Our Fall 2022 Annual Members Meeting at Paul Smith’s Visitor Center was a great success thanks to all who joined Adirondack Wild on a lovely fall day. You all imparted a sense of renewal and hope, as well as celebration of our deserving award recipients. Many of you showed great interest in our discussion about Cooperative Stewardship of Adirondack Lakes. After the meeting, our advisor Sunita Halasz wrote about the lakes conversation:
”It was a really excellent part of the annual meeting. During Q&A so many people weighed in with their thoughts. Adirondack Wild attracts a high-powered audience with a lot of good opinions, and I think it energizes people to talk and share.”
Indeed, it does! With the help of Sunita and many others, Adirondack Wild is pursuing matters proposed fifty years ago which remain highly relevant. How should the capacity of our lakes to withstand various uses be evaluated during climate change – and by whom? With what effect? In 1972, the Adirondack Park State Land Master Plan placed responsibility for a comprehensive study of Adirondack lakes to maintain their ecological, natural and aesthetic qualities squarely on the NYS Department of Environmental Conservation.
Today, with staffing at the NYS DEC and Adirondack Park Agency stretched to the breaking point, how we can we all act more collaboratively to achieve that goal? And what happens on a busy summer day on Lake Placid or Lower Saranac Lake or Lake Pleasant when dozens of pleasure craft of all sizes are moving, waves are breaking on sensitive shorelines, and nobody appears to be in charge?
Meanwhile, DEC and APA issue permissions for expanded marinas and boat launches on certain lakes and ponds when neither agency has employed known tools and methods to study the capacity of these waterbodies to absorb a lot more recreational use by all of us. This is a classic case of the Tragedy of the Commons.
We are pursuing more dialogue on these questions with the help of experts like our Board Director Chad Dawson. Meanwhile, Adirondack Wild is also taking direct action. We are joining shoreline owners on Fish Creek Pond to insist that a proposed major private marina expansion there does not take place as presently designed because it would have negative ripple effects throughout that sensitive area.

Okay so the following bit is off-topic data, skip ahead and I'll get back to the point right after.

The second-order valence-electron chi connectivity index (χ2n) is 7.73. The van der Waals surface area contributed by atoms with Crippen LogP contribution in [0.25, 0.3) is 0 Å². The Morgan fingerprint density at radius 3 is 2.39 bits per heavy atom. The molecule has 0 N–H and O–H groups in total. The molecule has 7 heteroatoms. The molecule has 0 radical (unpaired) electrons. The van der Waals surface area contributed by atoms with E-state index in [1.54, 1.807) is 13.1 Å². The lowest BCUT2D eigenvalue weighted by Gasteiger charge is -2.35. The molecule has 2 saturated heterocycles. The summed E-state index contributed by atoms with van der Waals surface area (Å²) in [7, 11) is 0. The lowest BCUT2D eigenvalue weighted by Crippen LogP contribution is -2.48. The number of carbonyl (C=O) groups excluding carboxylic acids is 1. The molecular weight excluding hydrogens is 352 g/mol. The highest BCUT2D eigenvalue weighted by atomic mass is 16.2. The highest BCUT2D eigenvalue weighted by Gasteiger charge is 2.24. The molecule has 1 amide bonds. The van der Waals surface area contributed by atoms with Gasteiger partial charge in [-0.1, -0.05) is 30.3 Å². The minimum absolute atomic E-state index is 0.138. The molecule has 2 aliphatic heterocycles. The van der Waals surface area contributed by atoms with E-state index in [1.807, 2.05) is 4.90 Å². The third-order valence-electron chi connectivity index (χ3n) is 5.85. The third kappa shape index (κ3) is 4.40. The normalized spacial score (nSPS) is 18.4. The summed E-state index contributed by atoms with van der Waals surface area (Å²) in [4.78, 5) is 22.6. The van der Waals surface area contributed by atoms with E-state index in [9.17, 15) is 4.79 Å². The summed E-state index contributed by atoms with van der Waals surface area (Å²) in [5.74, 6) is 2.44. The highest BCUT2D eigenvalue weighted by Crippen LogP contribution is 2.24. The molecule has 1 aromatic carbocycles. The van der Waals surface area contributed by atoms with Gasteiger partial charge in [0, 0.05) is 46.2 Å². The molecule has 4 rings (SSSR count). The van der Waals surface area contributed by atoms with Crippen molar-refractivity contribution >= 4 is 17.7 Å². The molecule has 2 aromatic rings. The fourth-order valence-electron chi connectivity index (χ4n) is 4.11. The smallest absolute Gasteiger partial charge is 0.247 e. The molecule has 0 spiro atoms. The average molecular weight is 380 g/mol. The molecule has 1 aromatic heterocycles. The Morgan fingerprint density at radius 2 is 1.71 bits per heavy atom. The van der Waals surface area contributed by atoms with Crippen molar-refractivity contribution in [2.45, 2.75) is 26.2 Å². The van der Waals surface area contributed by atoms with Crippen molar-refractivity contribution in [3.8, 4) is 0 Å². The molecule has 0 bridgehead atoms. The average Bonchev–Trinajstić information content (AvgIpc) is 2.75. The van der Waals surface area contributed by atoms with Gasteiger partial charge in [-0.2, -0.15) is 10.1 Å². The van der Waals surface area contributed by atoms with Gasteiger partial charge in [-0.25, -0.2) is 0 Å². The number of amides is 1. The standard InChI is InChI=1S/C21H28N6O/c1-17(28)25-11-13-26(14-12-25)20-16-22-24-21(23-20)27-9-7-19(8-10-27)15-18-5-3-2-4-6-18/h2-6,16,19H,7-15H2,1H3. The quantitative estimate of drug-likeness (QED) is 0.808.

We have joined the Sierra Club to file a Friend of the Court brief to argue that on nearby Lower Saranac Lake (and elsewhere) the state is legally obligated to classify lakes surrounded wholly or partially by Forest Preserve, and to study their carrying capacity as part of necessary park planning, permitting and management.
This is the Adirondack Park, and the health of our interconnected water resources are crucial for the Park’s integrity, nesting loons, and local and regional economies.
Of course, what goes on in upland forests of the Park directly and indirectly affects our downstream rivers and lakes. So, we are also closely monitoring the Adirondack Park Agency’s review of a Miami, Florida developer’s proposed 120+ resort development above the Ausable River in Jay, Essex County.
Will APA insist on good conservation subdivision design ? Will the tract’s forest habitats be needlessly fragmented and eroded to construct second homes? Will APA hold a public hearing on this controversial development?
Adirondack Wild is determined to hold the APA’s feet to the fire. This Miami developer must be subject to a public hearing and held to the highest standard of the APA Act and APA’s Large-Scale Subdivision Review. If APA fails to require a thorough analysis and less damaging design alternatives, that is just more evidence that amendments to the APA Act are urgently needed.
Common sense, well-studied legislation “to preserve ecological integrity, wildlife and open space in the Adirondack Park” is pending. Last year, the bill passed the NYS Assembly and our support for the measure was cited by the sponsor. That’s progress. Adirondack Wild will make every effort during 2023 to have the NYS Senate pass this measure and send it to the Governor’s desk.
With your financial and moral support, we have reason to close 2022 with hope for the year to come.
We have set a goal of raising $25,000 during our Fall-Winter Campaign for Wild Lands and Waters.
Won’t you please help? We cannot do this work for wilderness without you. Please consider giving generously to this appeal and please also consider giving a membership gift to a friend, family member or co-worker who would value what we do, and what you support.
Every donor becomes an Adirondack Wild member. We have no “dues” or membership categories. We trust every donor to give as generously as they can during our two annual appeals. We are just 40 donors away from reaching 1000 donor-members!
During this season of giving, thank you for considering Adirondack Wild and for making a generous gift and becoming more involved with an organization whose focus is not only the ecological integrity of the Adirondacks, but also the intrinsic value of wilderness for its own sake.
In advance, thank you so much for your consideration.
In forever wild friendship,
David Gibson, Managing Partner